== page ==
Abstract. Kim Williams reviews Branko Mitrovic's Learning from Palladio in the Nexus Network Journal vol. 7, no. 1 (Spring 2005).

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Book Review

Branko Mitrovic, Learning from Palladio, New York: W.W. Norton & Company, 2004. To order this book from Amazon.com, click here.

Reviewed by Kim Williams

Cover of Learning from PalladioIf any architect in history has lessons to teach, it is Palladio, and few have made themselves more accessible, in terms of both the number of buildings built and still standing as well as a corpus of written work and drawings to study. One thing that makes Palladio so attractive to scholars of architecture as well as to the general public is the beauty of his architecture, a beauty of forms and composition that doesn't require narration or explanation to be appreciated. Palladio himself makes a charming teacher. Where architectural treatises of the 1400s were mainly literary and philosophical exercises, treatises of the 1500s were of a much greater practical usefulness. Palladio's intention in his Quattro libri was certainly to provide practical information to architects. Additionally, for those with eyes to see, his buildings provide lessons in the application (or sometimes non-application) of that information.

Branko Mitrovic, like Palladio, is also an excellent teacher, and one thing that I so appreciated about this present book is that he not only tells us what he will be teaching us, but he tells us why he is teaching it. In the Introduction, after the story of Palladio's life and career and a short description of the materials about Palladio available for study, Mitrovic tells us about two parallel trends in architectural history: one dealing with how architecture is designed and built, that is, questions related to visual forms; the other dealing with the role of architecture in culture and society, that is, questions of meaning. Mitrovic sustains that Palladio divorced formal elements from meaning for aesthetic reasons (in order, for instance, to be able to translate the triangular pediment from the Roman temple to a Venetan villa), thus the study of Palladio has to be concentrated on form and not on meaning. It is precisely the study of form that allows the modern, contemporary, architect to learn from Palladio in a way that can be of constructive use. Whatever cultural or societal meaning that was attached to Palladio's architecture in the 1500s can only be a metaphor for meanings attached to architectural forms today, while formal concepts lessons learned from Palladio are as relevant in the twenty-first century as in they were in the sixteenth.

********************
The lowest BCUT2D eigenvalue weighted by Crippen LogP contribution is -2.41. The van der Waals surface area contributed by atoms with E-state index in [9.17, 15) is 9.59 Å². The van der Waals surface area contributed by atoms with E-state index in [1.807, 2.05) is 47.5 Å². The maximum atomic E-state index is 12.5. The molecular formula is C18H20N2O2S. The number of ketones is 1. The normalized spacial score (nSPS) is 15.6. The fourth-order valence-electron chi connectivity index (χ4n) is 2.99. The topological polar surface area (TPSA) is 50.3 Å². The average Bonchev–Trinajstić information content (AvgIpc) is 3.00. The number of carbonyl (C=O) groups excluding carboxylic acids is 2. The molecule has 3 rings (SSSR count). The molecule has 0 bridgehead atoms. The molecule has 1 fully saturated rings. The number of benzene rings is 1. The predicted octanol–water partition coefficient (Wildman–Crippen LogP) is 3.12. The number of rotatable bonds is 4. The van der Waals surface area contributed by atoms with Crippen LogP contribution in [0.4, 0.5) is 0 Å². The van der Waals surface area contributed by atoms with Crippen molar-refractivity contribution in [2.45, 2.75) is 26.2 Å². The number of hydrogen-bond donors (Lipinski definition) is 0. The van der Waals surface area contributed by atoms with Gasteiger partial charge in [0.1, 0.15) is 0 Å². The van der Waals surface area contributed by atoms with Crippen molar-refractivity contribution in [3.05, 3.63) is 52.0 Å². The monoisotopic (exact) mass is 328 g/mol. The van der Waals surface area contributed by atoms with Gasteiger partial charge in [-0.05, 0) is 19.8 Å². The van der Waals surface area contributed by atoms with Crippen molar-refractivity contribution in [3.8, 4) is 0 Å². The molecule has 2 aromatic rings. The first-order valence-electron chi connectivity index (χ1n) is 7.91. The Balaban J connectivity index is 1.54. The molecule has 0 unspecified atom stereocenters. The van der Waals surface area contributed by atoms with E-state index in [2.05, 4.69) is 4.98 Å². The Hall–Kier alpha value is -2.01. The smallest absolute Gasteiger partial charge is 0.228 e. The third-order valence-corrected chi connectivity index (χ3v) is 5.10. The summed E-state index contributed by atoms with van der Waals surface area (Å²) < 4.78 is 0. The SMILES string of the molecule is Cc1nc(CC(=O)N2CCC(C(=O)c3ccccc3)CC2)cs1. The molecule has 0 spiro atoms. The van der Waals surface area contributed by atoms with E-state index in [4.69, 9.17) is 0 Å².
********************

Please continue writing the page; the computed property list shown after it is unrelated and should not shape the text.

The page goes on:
The formal lessons in Palladio are apparently simple, involving single elements (spatial elements such rooms, staircases and courtyards, structural elements such as columns, and organizational elements such as axes), sequences or groupings of elements, and dimensional relationships both within single elements and among related elements. But behind the apparent simplicity are found a range of complex problems with which Palladio has grappled that require careful analysis and detailed background.